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Churchill Island Heritage Farm Newhaven, Victoria

Churchill Island Heritage Farm covers 57 hectares and boasts a historic working farm with ‘hands on’ farming demonstrations reminiscent of a bygone era. Sheep shearing, cow milking and working dog demonstrations run every day except Christmas day and are included in the entry fee. Carriage rides operate during school holidays and special events. Churchill Island is easily accessible by an all-vehicle bridge from Phillip Island.First walked by Bunurong/Boonwurrung Aboriginal people, the island has an important place in the history of European settlement in Victoria. There are also restored historic buildings from the 1860s and 1870s, lovely gardens, ancient Moonah trees, wetlands, a visitor’s centre and a licensed café.

The Island forms part of the Churchill Island Marine National park and the waters and mudflats surrounding Churchill Island are listed under the Convention on Wetlands of International Importance. Two island circuit tracks offers magnificent views across Western Port Bay and provide excellent bird viewing (Royal Spoonbills, Pied Oyster Catchers, ibis, gulls, herons and pelicans). There are also views of Tortoise Head and French Island. The whole island is heritage listed with Heritage Victoria and the buildings are classified by the National Trust.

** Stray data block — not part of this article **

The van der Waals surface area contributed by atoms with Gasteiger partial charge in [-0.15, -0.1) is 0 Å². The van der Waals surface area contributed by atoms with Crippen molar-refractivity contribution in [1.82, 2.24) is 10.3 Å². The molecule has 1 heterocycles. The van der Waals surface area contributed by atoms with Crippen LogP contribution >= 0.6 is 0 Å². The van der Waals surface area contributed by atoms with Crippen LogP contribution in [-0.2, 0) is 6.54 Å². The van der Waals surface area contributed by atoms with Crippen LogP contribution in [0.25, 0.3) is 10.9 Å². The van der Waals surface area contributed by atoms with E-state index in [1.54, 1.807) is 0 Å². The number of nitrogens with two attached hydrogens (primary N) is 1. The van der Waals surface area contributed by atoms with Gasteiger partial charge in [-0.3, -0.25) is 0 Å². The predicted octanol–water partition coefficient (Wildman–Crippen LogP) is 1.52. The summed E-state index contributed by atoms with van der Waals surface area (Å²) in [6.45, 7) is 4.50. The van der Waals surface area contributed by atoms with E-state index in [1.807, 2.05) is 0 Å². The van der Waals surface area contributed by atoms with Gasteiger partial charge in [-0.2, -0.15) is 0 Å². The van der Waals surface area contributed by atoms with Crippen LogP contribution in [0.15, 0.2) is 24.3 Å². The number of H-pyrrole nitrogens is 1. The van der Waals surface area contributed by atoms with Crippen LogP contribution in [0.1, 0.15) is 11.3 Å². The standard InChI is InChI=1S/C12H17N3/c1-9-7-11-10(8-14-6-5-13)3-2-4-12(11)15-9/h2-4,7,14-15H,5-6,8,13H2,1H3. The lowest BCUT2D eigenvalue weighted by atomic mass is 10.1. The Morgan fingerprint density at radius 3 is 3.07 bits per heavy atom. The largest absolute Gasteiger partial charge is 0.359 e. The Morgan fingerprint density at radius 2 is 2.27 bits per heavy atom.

Links

Contact Information

location
246 Samuel Amess Drive Newhaven VIC 3925 (map)
phone
+61 03 5956 7214; 03 5951 2800

Contact

Opening Hours

Daily 10 a.m. - 5 p.m.

Entry Fee

Adults (16yrs+) $12.25 Children (4-15yrs) $6.15 Australian Pensioner(ID required) $8.55 Family (2A +2C) $30.65

Location

246 Samuel Amess Drive Newhaven Victoria

View on Google Maps

This collection forms the basis for the operations of Churchill Island Heritage Farm, which is located on Churchill Island, where in 1801, during a survey of Western Port Bay, Lieutenant James Grant built a cottage, cleared land and planted the first wheat and corn crops grown in Victoria, using seeds provided by John Churchill. The working farm features a homestead, built by Samuel Amess, a one-time mayor of Melbourne who purchased the island in 1872, together with cottages built by John Rogers in the 1860s and associated outbuildings. As well as the heritage buildings, the collection includes agricultural machinery, implements, and tools, special collections of farm engines and dairy equipment, and historical photographs. The collection is managed by Churchill Island Heritage Farm curator.

Significance

This collection documents early Victorian rural life and agriculture, and the history of the site where crops were first grown in Victoria in 1801; includes also information on the various owners of the island and Government ownership from 1970s.

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332 items with images

332 items with images

Lace Trim, Section

Churchill Island Heritage Farm, Newhaven

machine made undulating floral design on net ground

Historical information